I’m intrigued by the heavy emphasis on literality and legality in these verses. We’re told to look for “literal descendants of Aaron” (as opposed to… what? Figurative descendants of Aaron?) and frequently told that these descendants have a “legal” right to the office of bishop. What are these two terms emphasizing? How are literality and legality different? How are they the same? Strictly speaking, “literal” always deals with a text, so are we looking for people who can prove on paper that they’re from Aaron’s line? Although “literal” descent seems to translate pretty cleanly into “legal” right (again, as opposed to what? Illegal right?), the two terms are used pretty consistently. “Literal” always deals with questions of descent or lineage, and “legal” always deals with questions of officiating or a particular office. I suspect that there’s something crucial happening with this language, but I can’t suss it out. Any ideas?

    As a side note, the word “literal” only occurs 12x in the D&C, and it’s always in reference to Aaron’s descendants, using practically identical language to what we have here. It looks like these verses are drawn directly from D&C 107, and once we get there we should probably do a thorough comparison with this text to see what emerges.

    And here’s my thoroughly speculative suspicion about all this lineage business: because we’re dealing with “descendants of Aaron,” I can’t help but think that all this is tied up with expectations about “the sons of Levi.” I wonder if this chapter anticipates a millennial day when Old Jerusalem and New Jerusalem are operating alongside one another, when Gentiles and Israelites are entwined a bit more explicitly and literally than they are now. It almost feels as if D&C 68 is proactively outlining how to organize the church when there are people of a certain lineage with legitimate claims to church offices. So that’s a thought.

    Oh! And one more thing! Karen pointed out in the original post that the logic of this section feels similar to D&C 20:49. I agree. I think it’s interesting that so much of the texts that deal with the pragmatic details of priesthood organization seems to be dedicated to filling in when people are missing. Priesthood: a structured place-holding as we wait to minister to the rightful holders of an office? As we wait to minister to the true King?

    • Good morning Kim! I’ve been doing a bit of looking around at where exactly this decree comes from. The best I’ve found so far is Exodus 40:12-15. I’m trying to play around with meanings of “literal” to answer your question, but I haven’t thought of anything better than yours. I tried “according to that which is written” (ie, they are descendants in the way described in a text?) but I’m not sure that really works out. I like your idea of having a written proof of lineage. I had never thought of literal descendant in that way before but it’s definitely an idea to play around with. It kind of fits with verse 21: “they may claim their anointing if at any time they can prove their lineage, or do ascertain it by revelation from the Lord under the hands of the above named Presidency.” I think that implies that some do actually have a written genealogy to prove their lineage?

    • I have a few more minutes now. I assume that “legal” means “according to the law” as in, God’s decrees? Not sure though, and it is interesting to think of the opposites of these words (figurative vs. literal? illegal vs. legal?). How interesting that the only places that the word “literal” comes up are in connection with Aaron’s descendants!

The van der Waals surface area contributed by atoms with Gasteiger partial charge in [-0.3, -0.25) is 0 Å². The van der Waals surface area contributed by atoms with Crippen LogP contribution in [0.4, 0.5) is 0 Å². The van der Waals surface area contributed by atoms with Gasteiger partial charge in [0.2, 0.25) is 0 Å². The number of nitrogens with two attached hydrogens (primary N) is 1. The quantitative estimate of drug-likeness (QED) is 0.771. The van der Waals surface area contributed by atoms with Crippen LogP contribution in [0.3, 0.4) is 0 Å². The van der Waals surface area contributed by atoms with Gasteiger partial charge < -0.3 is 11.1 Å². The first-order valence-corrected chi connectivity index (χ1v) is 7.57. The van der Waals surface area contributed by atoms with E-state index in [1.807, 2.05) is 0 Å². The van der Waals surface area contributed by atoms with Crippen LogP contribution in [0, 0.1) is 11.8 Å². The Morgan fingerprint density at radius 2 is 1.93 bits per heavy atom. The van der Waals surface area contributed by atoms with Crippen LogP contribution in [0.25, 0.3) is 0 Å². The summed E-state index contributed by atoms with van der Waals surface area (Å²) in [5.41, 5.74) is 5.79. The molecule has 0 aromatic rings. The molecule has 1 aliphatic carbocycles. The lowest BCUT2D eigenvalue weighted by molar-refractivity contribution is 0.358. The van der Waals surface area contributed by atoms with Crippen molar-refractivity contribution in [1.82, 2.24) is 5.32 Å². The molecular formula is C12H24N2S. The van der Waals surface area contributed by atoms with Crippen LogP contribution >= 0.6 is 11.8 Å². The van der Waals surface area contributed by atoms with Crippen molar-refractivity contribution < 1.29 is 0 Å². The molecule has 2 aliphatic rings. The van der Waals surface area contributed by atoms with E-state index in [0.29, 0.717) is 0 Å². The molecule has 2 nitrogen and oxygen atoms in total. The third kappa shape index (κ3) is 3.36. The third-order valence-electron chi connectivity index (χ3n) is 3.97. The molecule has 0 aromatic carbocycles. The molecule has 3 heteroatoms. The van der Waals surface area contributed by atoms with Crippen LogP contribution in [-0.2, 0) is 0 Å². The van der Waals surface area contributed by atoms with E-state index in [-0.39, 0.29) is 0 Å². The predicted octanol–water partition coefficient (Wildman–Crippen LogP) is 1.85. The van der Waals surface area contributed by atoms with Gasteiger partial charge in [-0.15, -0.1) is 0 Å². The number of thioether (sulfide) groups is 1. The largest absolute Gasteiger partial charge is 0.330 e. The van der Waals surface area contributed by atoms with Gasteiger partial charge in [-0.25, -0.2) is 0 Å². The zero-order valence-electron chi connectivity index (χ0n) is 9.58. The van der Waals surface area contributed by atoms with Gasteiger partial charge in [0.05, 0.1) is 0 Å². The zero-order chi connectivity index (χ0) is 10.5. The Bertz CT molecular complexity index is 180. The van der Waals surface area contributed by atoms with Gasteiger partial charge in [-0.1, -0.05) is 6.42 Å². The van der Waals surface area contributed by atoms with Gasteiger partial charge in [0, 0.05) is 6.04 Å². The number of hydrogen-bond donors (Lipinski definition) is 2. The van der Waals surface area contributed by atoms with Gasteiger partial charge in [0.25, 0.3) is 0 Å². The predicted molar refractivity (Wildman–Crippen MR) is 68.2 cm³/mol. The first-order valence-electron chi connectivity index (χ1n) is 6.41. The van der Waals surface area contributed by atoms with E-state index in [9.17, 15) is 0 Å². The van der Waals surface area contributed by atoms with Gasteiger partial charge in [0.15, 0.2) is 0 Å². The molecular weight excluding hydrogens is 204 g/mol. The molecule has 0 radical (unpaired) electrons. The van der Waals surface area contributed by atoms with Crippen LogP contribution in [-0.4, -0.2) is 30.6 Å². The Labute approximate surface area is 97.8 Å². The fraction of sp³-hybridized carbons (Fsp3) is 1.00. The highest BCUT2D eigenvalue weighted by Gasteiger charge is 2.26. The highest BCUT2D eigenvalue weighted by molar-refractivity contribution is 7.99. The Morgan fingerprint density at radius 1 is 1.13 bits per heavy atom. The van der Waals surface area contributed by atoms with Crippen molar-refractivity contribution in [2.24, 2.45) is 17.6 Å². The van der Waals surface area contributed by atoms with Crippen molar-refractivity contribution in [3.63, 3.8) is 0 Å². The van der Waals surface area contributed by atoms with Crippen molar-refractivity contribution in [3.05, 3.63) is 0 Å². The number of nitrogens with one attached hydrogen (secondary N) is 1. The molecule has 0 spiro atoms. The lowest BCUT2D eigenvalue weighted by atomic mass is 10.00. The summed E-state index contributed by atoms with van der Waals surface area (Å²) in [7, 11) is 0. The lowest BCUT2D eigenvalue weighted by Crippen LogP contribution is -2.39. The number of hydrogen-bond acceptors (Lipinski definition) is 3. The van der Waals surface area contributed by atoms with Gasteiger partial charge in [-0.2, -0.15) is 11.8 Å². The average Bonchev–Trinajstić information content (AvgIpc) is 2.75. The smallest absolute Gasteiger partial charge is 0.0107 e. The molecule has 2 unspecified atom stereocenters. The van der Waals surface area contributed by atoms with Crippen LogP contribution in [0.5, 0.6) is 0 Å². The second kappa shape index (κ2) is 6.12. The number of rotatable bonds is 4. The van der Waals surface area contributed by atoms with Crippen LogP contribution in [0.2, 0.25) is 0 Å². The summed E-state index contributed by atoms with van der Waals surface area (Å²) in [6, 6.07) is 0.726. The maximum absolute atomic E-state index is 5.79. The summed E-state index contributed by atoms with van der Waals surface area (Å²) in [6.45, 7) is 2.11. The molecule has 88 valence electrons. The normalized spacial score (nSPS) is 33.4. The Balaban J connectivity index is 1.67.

I really like your idea that this text and others are preparing the Church so that at a future time, we can coexist with the Old Jerusalem priesthood and a New Jerusalem priesthood (or something like that.) That’s really an interesting way to look at all of this! Thanks!

  10. Came across this quote from Brant Gardner this morning, and it seemed relevant to our discussion. This is from his commentary on Alma 13:3:

    “[Alma] establishes … priests’ agency. … The blessing of becoming a priest is not universal. It is restricted to those who have chosen righteousness and exercised great faith. To them is given a holy calling, or the priesthood.
    This argument is fascinating coming from one claiming historical and religious descent from the Hebrews. The Hebrew priesthood known from the post-Mosaic religion was lineage based, not the agency-based priesthood Alma is describing. It appears that the Melchizedek Priesthood differed in this way from the Aaronic (Levitical) Priesthood. Levitical priesthood was bestowed on condition of inheritance, Melchizedek on condition of individual righteousness. Alma implies that the Nephites functioned under this agency-based priesthood.” (4:214)

    • Hmm, that is an interesting quotation. I’m not sure that I agree with the conclusion, but I think he is right to point out the problem of a person working under the law of Moses describing priesthood as agency-based. I’ve got to think about that more. Thanks for pulling out that quotation!

    • So, are you suggesting that the Nephites bypassed the need for lineage like D&C 68 outlines as possible? Is that why they can officiate in the ordinances of Old Testament temple without being Levites? That would be a nice reading of the Book of Mormon situation!

      • I’m not suggesting anything, but I think Gardner would agree with that. It does explain a lot, in some ways…

      • Though I should also mention that we have biblical instances of non-Levites offering sacrifice (Gideon, like Lehi, is from Manasseh and offered sacrifice in Judg 6:24-26). One possible solution to the apparent discrepancy is to note, with most biblical scholars, that the priestly literature and the Deuteronomistic history were both post-exilic, and that one or both groups retroactively introduced the idea that only Aaron’s descendants could perform sacrifices.

        A uniquely LDS explanation I’ve encountered (which is quite similar to Gardner’s, in some ways) is that the Nephites operated under the Melchizedek priesthood rather than the Aaronic, and this makes their temple operation legitimate.